Persistence of sexual harassment of girls in schools: A case of five selected secondary schools in Lusaka province of Zambia

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Chikwanda, Agnes
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University of Zambia
Though schools are supposed to be safe places for caring for pupils, most often they are not, because of sexual harassment, especially of female pupils. Sexual harassment is a global phenomenon recorded across various settings all over the world including Zambia. Sexual harassment may include remarks, gestures or actions that are sexual in nature by the perpetrator towards the victim. The purpose of this study was to investigate the persistence of sexual harassment of girls by male teachers, male staff and male pupils in five selected high schools in Chongwe, Kafue and Lusaka districts of Lusaka province in Zambia. The specific objectives were to investigate the cultural factors contributing to the persistence of sexual harassment, to establish economic factors that contributed to the practice, to determine school factors that influenced it and to ascertain the effectiveness of the laws and regulations put in place to combat the vice. This was a descriptive survey for which both quantitative and qualitative data was collected. Tools for data collection included questionnaires, interviews and focus group discussions (FGDs). The total sample size was one hundred and thirty eight (138) respondents consisting of 3 key stakeholders, 5 head teachers, 56 teachers and 74 pupils drawn from the five schools. The study revealed that sexual harassment was a problem in Zambian schools and that both pupils and teachers were aware about it. 47.3% of the pupils interviewed were aware about the existence of sexual harassment of girls in their school while 52.7 % said that they were not aware about it. Among the pupils who indicated that they were aware of sexual harassment of girls in schools, 9 were males and 26 were females. As for the pupils who said that they were not aware of sexual harassment in schools, 26 were males while 13 were females. From this information, it is clear that female pupils were more likely to be aware of the problem than male pupils. Perhaps this underscores the fact that the female pupils as victims bore the brunt of the burden of sexual harassment. 55.4% of the pupils said that sexual harassment of girls in schools was a problem while 44.6% said it was not a problem. All the teachers who participated in this study indicated that they were aware about sexual harassment of girls in their respective schools, confirming its existence. Nearly half of the teachers (48.2%) said they had witnessed an incident of sexual harassment at the respective school in the previous 3 years .Findings were that culture on sex had a great influence on sexual harassment in schools. Traditionally, sex has been used as an abuse of power exercised by those in power, who in this context happen to be male teachers and boys over slow learners or under privileged girls in schools. Economic factors like money, poverty, general vulnerability in relation to direct costs of schooling such as user fees and uniforms as well as academic favour also influenced sexual harassment of girls in schools. Academic favour is explained as teachers giving children good marks or grades irrespective of their actual performance and exemption from work. Schools on the other hand were discovered to lack handling procedures for protecting pupils who reported sexual harassment and those not yet been victims. Absence of clear policies and procedures for preventing and responding to harassment, attitudes among school authorities that minimize harassment or blame the school girls, inadequate or inappropriately lenient responses by school teachers and administrators, insufficient support services for pupils who are subjected to harassment as well as a preference for resolving cases of abuse internally rather than reporting them to relevant offices or civil authorities have been cited in the findings as well. Teaching Service Commission reviewed that over 1,000 teacher’s had been reported at the Commission in the year 2009-2011 for sexually harassing female pupils in schools. Out of this number only eight (8) male techers had been dismissed country wide. The study recommended among others that MoE should include in all Colleges of Education a component that will deal with issues relating to sexual harassment of girls in schools; design and implement guidelines for schools on how to effectively and expeditiously deal with sexual harassment and disciplinary action for teachers or fellow pupils if found wanting effectively and expeditiously. Lastly the study recommended that School authorities should create and publicize a sexual harassment policy and give a photocopy to parents.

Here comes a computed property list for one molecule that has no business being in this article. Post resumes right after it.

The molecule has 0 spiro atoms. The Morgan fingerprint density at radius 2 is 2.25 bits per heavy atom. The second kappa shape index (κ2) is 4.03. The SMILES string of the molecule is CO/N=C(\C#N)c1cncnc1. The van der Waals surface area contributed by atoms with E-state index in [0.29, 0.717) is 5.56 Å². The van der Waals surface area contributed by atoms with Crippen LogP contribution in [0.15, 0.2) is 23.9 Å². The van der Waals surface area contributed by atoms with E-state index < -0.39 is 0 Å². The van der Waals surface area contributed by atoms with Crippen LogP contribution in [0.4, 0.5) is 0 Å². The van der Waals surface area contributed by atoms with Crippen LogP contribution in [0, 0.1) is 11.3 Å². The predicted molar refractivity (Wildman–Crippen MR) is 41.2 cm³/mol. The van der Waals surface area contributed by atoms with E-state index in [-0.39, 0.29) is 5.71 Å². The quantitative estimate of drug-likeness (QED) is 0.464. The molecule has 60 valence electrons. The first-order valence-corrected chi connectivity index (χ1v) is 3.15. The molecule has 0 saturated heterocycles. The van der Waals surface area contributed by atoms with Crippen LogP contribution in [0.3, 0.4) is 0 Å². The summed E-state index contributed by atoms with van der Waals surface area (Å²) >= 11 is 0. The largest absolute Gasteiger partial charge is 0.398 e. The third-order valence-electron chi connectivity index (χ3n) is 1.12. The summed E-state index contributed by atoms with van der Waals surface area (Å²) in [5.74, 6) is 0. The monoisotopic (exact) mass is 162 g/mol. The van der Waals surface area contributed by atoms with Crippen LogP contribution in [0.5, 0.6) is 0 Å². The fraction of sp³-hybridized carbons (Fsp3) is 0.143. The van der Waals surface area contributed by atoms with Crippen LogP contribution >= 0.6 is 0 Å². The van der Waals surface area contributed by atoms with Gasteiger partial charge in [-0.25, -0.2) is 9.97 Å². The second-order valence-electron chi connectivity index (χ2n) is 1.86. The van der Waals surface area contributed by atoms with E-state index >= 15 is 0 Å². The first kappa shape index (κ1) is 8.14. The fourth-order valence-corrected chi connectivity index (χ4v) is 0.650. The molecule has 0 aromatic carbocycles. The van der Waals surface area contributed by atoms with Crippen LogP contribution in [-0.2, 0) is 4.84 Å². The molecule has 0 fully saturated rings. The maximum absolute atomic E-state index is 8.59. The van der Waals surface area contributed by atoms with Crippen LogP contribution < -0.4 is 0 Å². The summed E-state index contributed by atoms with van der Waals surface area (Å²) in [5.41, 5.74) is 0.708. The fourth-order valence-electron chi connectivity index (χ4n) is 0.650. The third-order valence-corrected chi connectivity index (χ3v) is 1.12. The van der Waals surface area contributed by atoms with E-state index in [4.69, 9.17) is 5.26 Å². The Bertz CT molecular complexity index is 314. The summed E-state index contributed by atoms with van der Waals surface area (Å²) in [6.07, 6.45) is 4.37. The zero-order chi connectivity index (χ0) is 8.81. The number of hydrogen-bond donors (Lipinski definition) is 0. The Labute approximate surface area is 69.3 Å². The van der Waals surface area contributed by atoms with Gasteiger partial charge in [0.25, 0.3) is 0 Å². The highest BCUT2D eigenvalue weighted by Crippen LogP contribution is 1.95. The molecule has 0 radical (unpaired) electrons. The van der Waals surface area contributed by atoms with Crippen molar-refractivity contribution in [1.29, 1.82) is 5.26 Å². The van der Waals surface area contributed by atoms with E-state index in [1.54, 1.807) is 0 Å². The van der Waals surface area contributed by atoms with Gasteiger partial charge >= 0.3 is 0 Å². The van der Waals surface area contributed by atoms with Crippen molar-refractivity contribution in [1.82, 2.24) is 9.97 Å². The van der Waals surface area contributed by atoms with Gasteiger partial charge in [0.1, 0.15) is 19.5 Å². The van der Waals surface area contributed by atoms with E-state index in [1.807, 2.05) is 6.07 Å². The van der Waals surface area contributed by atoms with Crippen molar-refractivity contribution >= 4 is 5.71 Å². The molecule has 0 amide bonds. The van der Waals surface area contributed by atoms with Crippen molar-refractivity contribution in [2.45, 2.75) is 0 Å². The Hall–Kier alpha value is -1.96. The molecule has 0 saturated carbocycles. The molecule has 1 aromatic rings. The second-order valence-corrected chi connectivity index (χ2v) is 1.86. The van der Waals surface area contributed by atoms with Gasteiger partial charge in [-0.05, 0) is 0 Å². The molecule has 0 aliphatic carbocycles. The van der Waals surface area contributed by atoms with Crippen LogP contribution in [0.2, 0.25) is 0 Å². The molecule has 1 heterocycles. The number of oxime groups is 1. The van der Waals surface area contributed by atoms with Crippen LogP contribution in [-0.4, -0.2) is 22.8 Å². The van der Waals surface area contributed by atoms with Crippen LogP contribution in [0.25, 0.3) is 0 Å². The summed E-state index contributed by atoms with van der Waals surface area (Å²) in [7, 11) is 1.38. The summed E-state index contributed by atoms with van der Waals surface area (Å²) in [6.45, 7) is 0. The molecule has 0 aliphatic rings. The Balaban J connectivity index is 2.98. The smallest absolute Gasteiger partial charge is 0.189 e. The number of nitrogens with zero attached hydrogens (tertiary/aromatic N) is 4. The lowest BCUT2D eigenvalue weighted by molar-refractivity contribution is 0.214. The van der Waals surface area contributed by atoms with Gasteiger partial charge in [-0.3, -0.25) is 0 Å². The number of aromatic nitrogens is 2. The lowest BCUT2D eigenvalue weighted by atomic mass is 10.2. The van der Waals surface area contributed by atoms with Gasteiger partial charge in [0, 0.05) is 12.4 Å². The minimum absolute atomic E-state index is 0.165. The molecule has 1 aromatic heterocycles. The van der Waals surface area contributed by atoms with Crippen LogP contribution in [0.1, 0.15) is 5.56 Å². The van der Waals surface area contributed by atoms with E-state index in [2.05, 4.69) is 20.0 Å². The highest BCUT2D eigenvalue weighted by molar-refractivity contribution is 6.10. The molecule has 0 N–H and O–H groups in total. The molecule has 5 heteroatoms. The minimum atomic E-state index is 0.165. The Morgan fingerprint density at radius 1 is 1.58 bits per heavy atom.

Master of Arts in Gender Studies
Students--Violence against--Zambia--Prevention. , Sexual harassment of women--Zambia